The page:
A trial that began August 16 in Kazakhstan is expected to show where authorities in Astana demarcate the border between legitimate political expression and criminal behavior.
Vladimir Kozlov, leader of the unregistered Alga! party and a vocal critic of President Nursultan Nazarbayev, is the most prominent of three defendants on trial in the Caspian Sea city of Aktau in western Kazakhstan. The other two defendants are: Serik Sapargaly, an activist from the People’s Front political alliance; and Akzhanat Aminov, a former oil worker from Zhanaozen who was convicted last summer of leading an illegal strike. That labor action became the catalyst for violent clashes in December that left 15 dead, according to official figures.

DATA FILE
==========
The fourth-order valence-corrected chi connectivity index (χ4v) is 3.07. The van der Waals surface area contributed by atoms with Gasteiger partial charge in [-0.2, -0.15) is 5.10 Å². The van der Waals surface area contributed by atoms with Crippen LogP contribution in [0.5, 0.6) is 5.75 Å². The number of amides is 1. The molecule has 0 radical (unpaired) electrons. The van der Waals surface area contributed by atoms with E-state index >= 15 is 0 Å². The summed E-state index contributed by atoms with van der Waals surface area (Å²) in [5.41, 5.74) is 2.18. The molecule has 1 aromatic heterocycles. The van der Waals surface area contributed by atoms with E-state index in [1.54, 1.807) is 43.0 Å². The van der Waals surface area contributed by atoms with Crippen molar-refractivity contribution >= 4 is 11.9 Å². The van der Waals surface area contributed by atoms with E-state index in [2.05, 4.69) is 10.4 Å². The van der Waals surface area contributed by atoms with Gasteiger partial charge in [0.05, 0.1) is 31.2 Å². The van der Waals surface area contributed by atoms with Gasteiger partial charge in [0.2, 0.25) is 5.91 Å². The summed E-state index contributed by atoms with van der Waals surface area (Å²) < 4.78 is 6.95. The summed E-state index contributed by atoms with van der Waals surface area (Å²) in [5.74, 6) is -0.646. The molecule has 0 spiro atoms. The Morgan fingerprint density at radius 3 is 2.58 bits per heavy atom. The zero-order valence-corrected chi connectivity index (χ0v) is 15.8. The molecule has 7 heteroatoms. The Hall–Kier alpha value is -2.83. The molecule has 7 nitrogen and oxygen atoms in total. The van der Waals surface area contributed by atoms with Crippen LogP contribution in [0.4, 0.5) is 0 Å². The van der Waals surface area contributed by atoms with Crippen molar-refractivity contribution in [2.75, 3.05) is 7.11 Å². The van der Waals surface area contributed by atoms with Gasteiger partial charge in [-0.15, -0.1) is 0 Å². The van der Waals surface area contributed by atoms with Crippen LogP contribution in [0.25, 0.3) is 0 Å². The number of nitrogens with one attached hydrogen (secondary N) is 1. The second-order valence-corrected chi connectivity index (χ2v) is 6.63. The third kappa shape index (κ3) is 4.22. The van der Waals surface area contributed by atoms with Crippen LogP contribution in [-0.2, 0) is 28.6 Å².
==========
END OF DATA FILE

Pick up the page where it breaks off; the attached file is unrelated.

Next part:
Kozlov and Aminov were charged with three criminal counts: fomenting social unrest, carrying a prison sentence of up to 12 years; calling for the forcible overthrow of the constitutional order, which is tantamount to calling for the overthrow of the state and carries a seven-year term; and setting up a criminal group, an offense punishable by up to 12 years in prison. Sapargaly faced only the first two counts. Kozlov pleaded innocent on the trial’s first day, while Aminov pleaded guilty and Sapargaly acknowledged some responsibility without admitting guilt, the Bnews.kz website reported.
The trial raises questions about freedom of expression in Kazakhstan. Authorities profess to value legitimate opposition, while contending that Kozlov and his fellow defendants were determined to incite violence. Critics contend that officials are manipulating laws in order to quash lawful dissent.
The trial is drawing international attention: Visiting Almaty on August 15, US Assistant Secretary of State Robert Blake said Washington hoped for a “fair, impartial and open” trial that “will not undermine some of the progress that Kazakhstan is making to develop a multi-party democracy.”